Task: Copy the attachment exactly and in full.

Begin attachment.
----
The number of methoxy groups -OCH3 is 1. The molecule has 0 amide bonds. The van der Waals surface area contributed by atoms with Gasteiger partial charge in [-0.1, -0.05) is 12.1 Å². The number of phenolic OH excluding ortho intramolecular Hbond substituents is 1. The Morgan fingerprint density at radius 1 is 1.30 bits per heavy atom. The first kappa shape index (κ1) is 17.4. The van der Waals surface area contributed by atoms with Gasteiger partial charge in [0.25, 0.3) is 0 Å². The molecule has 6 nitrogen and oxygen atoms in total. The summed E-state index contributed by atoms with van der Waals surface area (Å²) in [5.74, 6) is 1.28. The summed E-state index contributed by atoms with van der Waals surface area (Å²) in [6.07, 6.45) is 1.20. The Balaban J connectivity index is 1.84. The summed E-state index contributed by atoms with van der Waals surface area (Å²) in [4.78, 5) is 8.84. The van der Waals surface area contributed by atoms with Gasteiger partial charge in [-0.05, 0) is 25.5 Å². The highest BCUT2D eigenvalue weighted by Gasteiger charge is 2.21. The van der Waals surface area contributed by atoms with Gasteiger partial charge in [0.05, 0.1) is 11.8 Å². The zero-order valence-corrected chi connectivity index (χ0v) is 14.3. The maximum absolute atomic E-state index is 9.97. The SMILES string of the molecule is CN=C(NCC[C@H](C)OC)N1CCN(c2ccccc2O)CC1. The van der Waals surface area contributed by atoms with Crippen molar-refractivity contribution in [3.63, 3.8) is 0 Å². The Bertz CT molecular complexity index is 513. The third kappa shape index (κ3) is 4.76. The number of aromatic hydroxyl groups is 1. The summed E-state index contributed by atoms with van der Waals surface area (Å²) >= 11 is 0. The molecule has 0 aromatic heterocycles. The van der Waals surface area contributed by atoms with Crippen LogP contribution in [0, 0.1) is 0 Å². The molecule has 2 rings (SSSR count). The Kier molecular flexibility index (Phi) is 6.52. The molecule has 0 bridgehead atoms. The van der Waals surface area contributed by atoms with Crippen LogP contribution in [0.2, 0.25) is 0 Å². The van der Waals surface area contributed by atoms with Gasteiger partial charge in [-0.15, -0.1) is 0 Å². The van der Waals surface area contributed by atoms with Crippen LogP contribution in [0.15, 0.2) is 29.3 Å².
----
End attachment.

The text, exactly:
The number of methoxy groups -OCH3 is 1. The molecule has 0 amide bonds. The van der Waals surface area contributed by atoms with Gasteiger partial charge in [-0.1, -0.05) is 12.1 Å². The number of phenolic OH excluding ortho intramolecular Hbond substituents is 1. The Morgan fingerprint density at radius 1 is 1.30 bits per heavy atom. The first kappa shape index (κ1) is 17.4. The van der Waals surface area contributed by atoms with Gasteiger partial charge in [0.25, 0.3) is 0 Å². The molecule has 6 nitrogen and oxygen atoms in total. The summed E-state index contributed by atoms with van der Waals surface area (Å²) in [5.74, 6) is 1.28. The summed E-state index contributed by atoms with van der Waals surface area (Å²) in [6.07, 6.45) is 1.20. The Balaban J connectivity index is 1.84. The summed E-state index contributed by atoms with van der Waals surface area (Å²) in [4.78, 5) is 8.84. The van der Waals surface area contributed by atoms with Gasteiger partial charge in [-0.05, 0) is 25.5 Å². The highest BCUT2D eigenvalue weighted by Gasteiger charge is 2.21. The van der Waals surface area contributed by atoms with Gasteiger partial charge in [0.05, 0.1) is 11.8 Å². The zero-order valence-corrected chi connectivity index (χ0v) is 14.3. The maximum absolute atomic E-state index is 9.97. The SMILES string of the molecule is CN=C(NCC[C@H](C)OC)N1CCN(c2ccccc2O)CC1. The van der Waals surface area contributed by atoms with Crippen molar-refractivity contribution in [3.63, 3.8) is 0 Å². The Bertz CT molecular complexity index is 513. The third kappa shape index (κ3) is 4.76. The number of aromatic hydroxyl groups is 1. The summed E-state index contributed by atoms with van der Waals surface area (Å²) >= 11 is 0. The molecule has 0 aromatic heterocycles. The van der Waals surface area contributed by atoms with Crippen LogP contribution in [0, 0.1) is 0 Å². The molecule has 2 rings (SSSR count). The Kier molecular flexibility index (Phi) is 6.52. The molecule has 0 bridgehead atoms. The van der Waals surface area contributed by atoms with Crippen LogP contribution in [0.2, 0.25) is 0 Å². The van der Waals surface area contributed by atoms with Gasteiger partial charge in [-0.15, -0.1) is 0 Å². The van der Waals surface area contributed by atoms with Crippen LogP contribution in [0.15, 0.2) is 29.3 Å².